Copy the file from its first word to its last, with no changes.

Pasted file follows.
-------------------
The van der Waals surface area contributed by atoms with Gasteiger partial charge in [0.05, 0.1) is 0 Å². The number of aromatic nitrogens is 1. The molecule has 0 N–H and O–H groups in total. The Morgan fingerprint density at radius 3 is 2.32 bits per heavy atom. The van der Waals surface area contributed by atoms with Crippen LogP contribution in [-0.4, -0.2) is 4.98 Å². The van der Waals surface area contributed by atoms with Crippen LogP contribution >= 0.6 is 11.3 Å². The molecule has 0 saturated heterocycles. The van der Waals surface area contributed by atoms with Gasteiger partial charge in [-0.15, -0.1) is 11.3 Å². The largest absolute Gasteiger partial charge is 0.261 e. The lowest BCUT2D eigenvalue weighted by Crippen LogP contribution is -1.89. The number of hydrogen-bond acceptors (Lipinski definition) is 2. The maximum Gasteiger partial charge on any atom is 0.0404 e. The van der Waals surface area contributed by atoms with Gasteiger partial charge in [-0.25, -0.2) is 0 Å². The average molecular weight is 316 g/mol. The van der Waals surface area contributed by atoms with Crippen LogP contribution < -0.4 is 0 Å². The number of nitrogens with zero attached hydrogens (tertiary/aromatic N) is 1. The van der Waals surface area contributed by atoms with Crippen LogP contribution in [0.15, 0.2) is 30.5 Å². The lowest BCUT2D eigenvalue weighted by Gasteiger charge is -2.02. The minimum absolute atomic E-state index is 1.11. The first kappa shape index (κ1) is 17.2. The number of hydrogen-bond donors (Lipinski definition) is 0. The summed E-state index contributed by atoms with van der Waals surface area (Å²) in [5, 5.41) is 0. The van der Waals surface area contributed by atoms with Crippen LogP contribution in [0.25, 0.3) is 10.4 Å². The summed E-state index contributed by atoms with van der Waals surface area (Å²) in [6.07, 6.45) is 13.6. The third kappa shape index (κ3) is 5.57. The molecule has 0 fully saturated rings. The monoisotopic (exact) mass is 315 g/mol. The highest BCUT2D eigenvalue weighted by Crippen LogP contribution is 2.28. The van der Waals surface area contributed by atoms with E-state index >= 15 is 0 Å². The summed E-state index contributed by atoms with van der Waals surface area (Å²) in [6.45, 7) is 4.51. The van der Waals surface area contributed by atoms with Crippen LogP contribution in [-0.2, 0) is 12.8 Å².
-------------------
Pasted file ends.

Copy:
The van der Waals surface area contributed by atoms with Gasteiger partial charge in [0.05, 0.1) is 0 Å². The number of aromatic nitrogens is 1. The molecule has 0 N–H and O–H groups in total. The Morgan fingerprint density at radius 3 is 2.32 bits per heavy atom. The van der Waals surface area contributed by atoms with Crippen LogP contribution in [-0.4, -0.2) is 4.98 Å². The van der Waals surface area contributed by atoms with Crippen LogP contribution >= 0.6 is 11.3 Å². The molecule has 0 saturated heterocycles. The van der Waals surface area contributed by atoms with Gasteiger partial charge in [-0.15, -0.1) is 11.3 Å². The largest absolute Gasteiger partial charge is 0.261 e. The lowest BCUT2D eigenvalue weighted by Crippen LogP contribution is -1.89. The number of hydrogen-bond acceptors (Lipinski definition) is 2. The maximum Gasteiger partial charge on any atom is 0.0404 e. The van der Waals surface area contributed by atoms with Gasteiger partial charge in [-0.25, -0.2) is 0 Å². The average molecular weight is 316 g/mol. The van der Waals surface area contributed by atoms with Crippen LogP contribution < -0.4 is 0 Å². The number of nitrogens with zero attached hydrogens (tertiary/aromatic N) is 1. The van der Waals surface area contributed by atoms with Crippen LogP contribution in [0.15, 0.2) is 30.5 Å². The lowest BCUT2D eigenvalue weighted by Gasteiger charge is -2.02. The minimum absolute atomic E-state index is 1.11. The first kappa shape index (κ1) is 17.2. The number of hydrogen-bond donors (Lipinski definition) is 0. The summed E-state index contributed by atoms with van der Waals surface area (Å²) in [5, 5.41) is 0. The van der Waals surface area contributed by atoms with Crippen LogP contribution in [0.25, 0.3) is 10.4 Å². The summed E-state index contributed by atoms with van der Waals surface area (Å²) in [6.07, 6.45) is 13.6. The third kappa shape index (κ3) is 5.57. The molecule has 0 fully saturated rings. The monoisotopic (exact) mass is 315 g/mol. The highest BCUT2D eigenvalue weighted by Crippen LogP contribution is 2.28. The van der Waals surface area contributed by atoms with E-state index >= 15 is 0 Å². The summed E-state index contributed by atoms with van der Waals surface area (Å²) in [6.45, 7) is 4.51. The van der Waals surface area contributed by atoms with Crippen LogP contribution in [-0.2, 0) is 12.8 Å².